In several World Cups the All Blacks have lacked authority when forced to chase the game in high pressure knock-out fixtures, and the Hurricanes too made those errors under pressure that make it hard to win a final. Apart from the missed kicks and the Savea knock-on, there was also a lineout drive in a strong attacking position with nine minutes to go that went horribly wrong for them.
Of course, you can’t just add up kicks to explain why a team won. Those kicks have to be accurate and intelligent, which is what distinguishes the Highlanders from South African sides who have an idea of what they want to do but sometimes execute it too poorly for it to have the aesthetic appeal that the Highlanders game has.
And here we arrive at what the last few weeks of the competition confirmed – scrumhalf Aaron Smith is the single biggest obstacle standing in the way of New Zealand opponents at the World Cup. Fourie du Preez was the real pivot around which the South African success in 2007 was based and Smith’s wizardry as a tactical kicker, as to the fore in the final as it was in the semifinal in Sydney the previous week, gives him the potential to do the same for the Kiwis eight years later.
With two possession orientated teams falling to the Highlanders in the last two weeks of the season, the message has surely been absorbed now as much by Wallaby coach Michael Cheika, who was in charge of the vanquished team in the Sydney play-off game, as it has been by Springbok mentor Heyneke Meyer.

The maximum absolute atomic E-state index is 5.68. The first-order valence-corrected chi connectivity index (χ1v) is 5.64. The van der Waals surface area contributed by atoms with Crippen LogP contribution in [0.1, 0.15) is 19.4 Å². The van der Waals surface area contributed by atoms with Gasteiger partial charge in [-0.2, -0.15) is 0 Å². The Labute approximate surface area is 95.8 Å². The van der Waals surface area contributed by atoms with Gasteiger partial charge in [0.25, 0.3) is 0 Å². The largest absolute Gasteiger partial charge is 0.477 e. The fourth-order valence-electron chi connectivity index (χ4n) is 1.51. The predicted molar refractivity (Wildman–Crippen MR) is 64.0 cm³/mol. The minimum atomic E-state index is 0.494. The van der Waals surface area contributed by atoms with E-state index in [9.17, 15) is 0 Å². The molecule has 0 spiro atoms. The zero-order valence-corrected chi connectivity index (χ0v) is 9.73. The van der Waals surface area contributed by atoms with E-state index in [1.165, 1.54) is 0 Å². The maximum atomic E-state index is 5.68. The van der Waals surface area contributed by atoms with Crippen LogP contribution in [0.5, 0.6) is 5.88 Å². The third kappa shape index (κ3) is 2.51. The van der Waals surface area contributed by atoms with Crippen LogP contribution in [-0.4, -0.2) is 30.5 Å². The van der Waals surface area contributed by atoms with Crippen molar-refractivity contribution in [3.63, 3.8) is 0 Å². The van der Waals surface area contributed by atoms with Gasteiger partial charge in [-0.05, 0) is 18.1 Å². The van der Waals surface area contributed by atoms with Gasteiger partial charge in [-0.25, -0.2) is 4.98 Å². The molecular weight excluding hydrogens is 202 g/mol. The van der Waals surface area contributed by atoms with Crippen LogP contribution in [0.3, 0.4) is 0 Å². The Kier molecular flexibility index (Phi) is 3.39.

Not that the latter should have required much reminding. What it would have done for Meyer is confirm what he needs above all else, and that's a fit Du Preez.
Although a return to old sharpness for the veteran outside back brigade of Jaque Fourie, Jean de Villiers and JP Pietersen (there was nothing wrong with his form at the end of Super Rugby, we just need to see him on the wing again) could change that, the answer to the question on why South African teams don’t play the expansive game many perceive the Kiwis to be playing is that the country doesn’t have the nearly same depth or quality of personnel out wide.
The Polynesian impact on New Zealand rugby should not be underestimated. Whereas in this country a young player who has physical presence is automatically pigeon-holed as a forward, it appears that on the islands the opposite psyche applies. If a guy is big, strong and athletic, he is tried on the wing first, and only switches to flank if he doesn’t make it. At least that appears to be the attitude.
What the Boks do have though is a player in Du Preez who can have the same impact on a big game that Smith has. It’s just a question of whether Du Preez can get fit in time, and if he does, whether he can join those other above mentioned veterans in rolling back the clock by producing the form of 2007.
That Meyer needs to continue improving the fitness of his team is another lesson from the final, which was played at hectic intensity and pace, that he would have already considered a given beforehand.